City Council members on July 23 approved an expansion of two issues of equipment for Evanston police officers: body-worn cameras and conductive electric weapons – sometimes called Tasers.

Through various grants, some Evanston police officers have had body-worn cameras since 2016, when a federal grant through the U.S. Department of Justice and Northwestern University Police funded 120 cameras.

A second grant, in 2017, through the Department of Justice’s Bureau of Justice Assistance in partnership with the Northwestern University Police, expanded the number of cameras.

This year’s grant from the Department of Justice’s Bureau of Justice Assistance will cover half of the cost of the first two years of the five-year contract with Axon Enterprises, Inc., of Scottsdale, Ariz. The first year will cost the City $26,000; the second year, $34,000; and the succeeding three years $69,000 annually.

The first round of body-worn cameras went to patrol and traffic officers, the Department’s Problem Solving Team and the Special Operations Group. This latest round of body-worn cameras is for officers who had not yet been issued cameras, including detectives, juvenile detectives and school resource officers, Police Chief Richard Eddington told the RoundTable.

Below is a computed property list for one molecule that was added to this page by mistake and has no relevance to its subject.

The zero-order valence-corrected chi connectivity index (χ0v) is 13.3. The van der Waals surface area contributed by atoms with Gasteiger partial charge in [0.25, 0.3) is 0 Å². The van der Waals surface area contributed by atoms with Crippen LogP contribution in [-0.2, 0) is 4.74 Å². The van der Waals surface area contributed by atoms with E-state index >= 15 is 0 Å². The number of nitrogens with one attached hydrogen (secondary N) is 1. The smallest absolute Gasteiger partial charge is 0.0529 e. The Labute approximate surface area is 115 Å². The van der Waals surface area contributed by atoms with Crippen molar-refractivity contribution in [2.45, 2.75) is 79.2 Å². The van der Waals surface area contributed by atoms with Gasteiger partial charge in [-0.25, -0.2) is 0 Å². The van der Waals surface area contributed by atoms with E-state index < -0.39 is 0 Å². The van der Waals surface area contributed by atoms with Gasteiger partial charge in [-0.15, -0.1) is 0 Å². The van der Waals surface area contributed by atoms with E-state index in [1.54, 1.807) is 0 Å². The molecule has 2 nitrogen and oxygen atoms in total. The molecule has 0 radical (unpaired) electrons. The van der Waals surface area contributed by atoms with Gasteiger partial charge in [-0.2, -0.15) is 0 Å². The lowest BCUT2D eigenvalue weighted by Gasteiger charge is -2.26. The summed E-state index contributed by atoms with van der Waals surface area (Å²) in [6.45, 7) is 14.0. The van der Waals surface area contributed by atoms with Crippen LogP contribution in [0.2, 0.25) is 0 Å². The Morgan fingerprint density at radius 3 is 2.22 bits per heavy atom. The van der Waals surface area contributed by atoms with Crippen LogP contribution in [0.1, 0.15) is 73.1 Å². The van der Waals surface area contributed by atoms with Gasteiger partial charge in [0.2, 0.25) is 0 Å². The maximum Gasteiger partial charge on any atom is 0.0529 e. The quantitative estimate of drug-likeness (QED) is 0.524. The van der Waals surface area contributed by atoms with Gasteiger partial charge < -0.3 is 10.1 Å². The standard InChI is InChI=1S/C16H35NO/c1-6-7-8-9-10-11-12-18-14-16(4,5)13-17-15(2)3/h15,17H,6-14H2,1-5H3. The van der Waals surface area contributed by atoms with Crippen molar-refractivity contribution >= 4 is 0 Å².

Deputy Police Chief Joseph Dugan told the RoundTable the school resource officers will have their cameras on only in the case of law-enforcement matters.

A memo from Chief Eddington and Deputy Chief Dugan said Axon Technologies has a “robust system” that can meet the storage needs and other requirements of Illinois State law.The Police Department has more than 27,000 videos in the Axon system, taking up more than 11 terabytes of storage, according to the memo.

The memo also said, “Body-worn cameras for law-enforcement personnel are a best practice to reduce police complaints by citizens and increase accountability to the public. … The integration of the Axon fleet system with body cameras helps to ensure no loss or misplacement of videos and the ability to activate cameras when an officer uses their emergency equipment in the vehicle or the deployment of a conductive electric weapon. The benefits of the integrated system allowed field personnel to be accountable and ensure the best police service possible to the citizens and visitors of Evanston.”

Mary Gavin is the founder of the Evanston RoundTable. After 23 years as its publisher and manager, she helped transition the RoundTable to nonprofit status in 2021. She continues to write, edit, mentor...